This one is in honor of #EarthDay!
Let’s make one thing clear, right out of the gate. I’m not trying to “shame” anyone in this blog post, as the kids say. Heck, I’m not sure I have enough readers to qualify anything I do as a chapter in The Handbook of Expressed Social Ills as Perceived by Heavy Twitter Users.
I’m expressing righteous indignation. It’s an infuriating hypocrisy that gets under my skin like few others.
It’s irritated me for a long time, too. I wrote a post long time ago on a defunct StarWars.com blogging platform far, far away about the allegedly “environmental” movement. The post at the time was called “Fury of the True Believer,” or some such, and had a picture of Anakin Skywalker glowering.
At the time, I was railing against the concept of carbon credits. I hated their very existence, and still do, because they allow someone like Leonardo DiCaprio to continue consuming at alarming rates while allowing them to do two things. Carbon credits let people tell themselves they’re good stewards of a planet they’re helping to wreck. Worse, it allows them to place a soapbox on top of a high horse while they live in a way that’s even more detrimental to the planet than those who can’t afford them.
I compared them to the abuse of plenary indulgences in the Middle Ages. That might have been a bit extreme, but I still lean heavily toward that comparison. These people are buying their way out of guilt, and going on to live the very way they “know” is wrong.
As an aside, Darryl Hannah is a great example of someone who practices what they preach. I have a tremendous amount of respect for her, and would give her a microphone to say what she would about the environment any day of the week.
Since That First Salvo
In the years since, I’ve become older and grumpier. I’m more aware than ever of the way people trash the world.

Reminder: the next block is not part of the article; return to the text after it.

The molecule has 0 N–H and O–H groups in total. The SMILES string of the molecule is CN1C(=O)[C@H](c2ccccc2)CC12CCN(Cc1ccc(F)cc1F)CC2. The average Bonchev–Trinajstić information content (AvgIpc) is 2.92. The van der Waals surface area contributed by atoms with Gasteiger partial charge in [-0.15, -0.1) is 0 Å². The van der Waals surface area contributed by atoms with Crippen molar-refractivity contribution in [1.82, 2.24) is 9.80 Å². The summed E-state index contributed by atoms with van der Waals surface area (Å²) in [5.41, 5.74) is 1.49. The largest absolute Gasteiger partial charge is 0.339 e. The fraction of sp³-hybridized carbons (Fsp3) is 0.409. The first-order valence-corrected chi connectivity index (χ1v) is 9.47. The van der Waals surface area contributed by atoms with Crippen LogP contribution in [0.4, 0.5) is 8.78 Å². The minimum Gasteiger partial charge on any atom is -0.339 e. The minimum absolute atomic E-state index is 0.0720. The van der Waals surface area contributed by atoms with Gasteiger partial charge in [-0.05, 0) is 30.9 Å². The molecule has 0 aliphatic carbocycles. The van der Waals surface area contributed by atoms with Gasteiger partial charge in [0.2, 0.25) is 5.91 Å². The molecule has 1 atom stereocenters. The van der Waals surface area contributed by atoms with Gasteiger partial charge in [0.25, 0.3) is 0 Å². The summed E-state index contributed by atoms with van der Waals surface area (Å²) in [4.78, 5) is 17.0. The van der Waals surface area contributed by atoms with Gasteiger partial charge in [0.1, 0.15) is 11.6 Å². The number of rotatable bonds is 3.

Myself included! I’m completely aware of the waste that I generate, and that I can always do better. I’ve worked hard to be mindful and reduce/reuse/recycle. It even came to severely reduce my trinket-collecting habits because one day I realized…it’s all garbage. Eventually, even if they survive to my dying day, those who come behind me will find substantially less value in my tchotchkes than I did.
It’s maddening because there have been literal decades of education. Think about the anti-litter sentiment. Even if you’re not on the “save the planet” vibe, you can hate litter. Beyond its environmental horror, it makes the places we live uglier.
There have been ad campaigns and shame campaigns about the issue of litter. Yet people still do it. People don’t pick up the litter that they see because they’d rather just shake their heads and ask, “can’t someone else do it?”
Starbucks and Cell Phones
I’m especially fond of people who claim an environmental zeal while buying a new plastic cup from Starbucks every day. I know someone who’s all on board with even the most radical proposals to save the planet from humanity, yet purchases at least one cup of specialty something-or-other from the world’s favorite free bathroom chain.
Buying a new phone every two years is another terrific way to punch the Earth in the face while touting your environmentalist cred.
Look, I get new phones, too. I understand we’re in a place where we have to bathe our planet in microwave radiation that could be destroying key parts of the delicate environmental chain. But do we we really need to upgrade our phones more frequently, like Tim Cook suggests? Isn’t it OK to live with the phone until it dies?
There’s always the new generation of televisions, as well. You can’t be expected to enjoy This Is Us on a simple HD television, can you? 4K UHD or nothing…until the next iteration of home entertainment shows up.
Before You Jump All Over This Post
I know we’re all in this world, and we can only make so many changes. It’s not like I’m running off the grid and building a sweat lodge while sewing my own pelts. I’m not judging anyone, as I know that I could do a lot better, too.
I think what’s at the root of my irritation is simply the idea of being scolded by rich and famous people who fly all over the world to go to conferences talking about how pollution is killing us. If you look at Al Gore’s hockey-stick graph from An Inconvenient Truth, few were willing to point out that it lines up with the explosion of air travel. That’s because it would require them to change their lives. (It would collapse a lot of industries, too, but that’s a point for another day.)
People don’t want to change the way they do things. It requires sacrifice. They want to consider themselves “environmentalists” because they go on the occasional Twitter rant or post an Instagram picture of how much they love standing in the trees.
So yeah, I want everyone to do better, including me. I just don’t want someone who’s punching a hole in the boat to tell me that I’m not bailing out the water fast enough.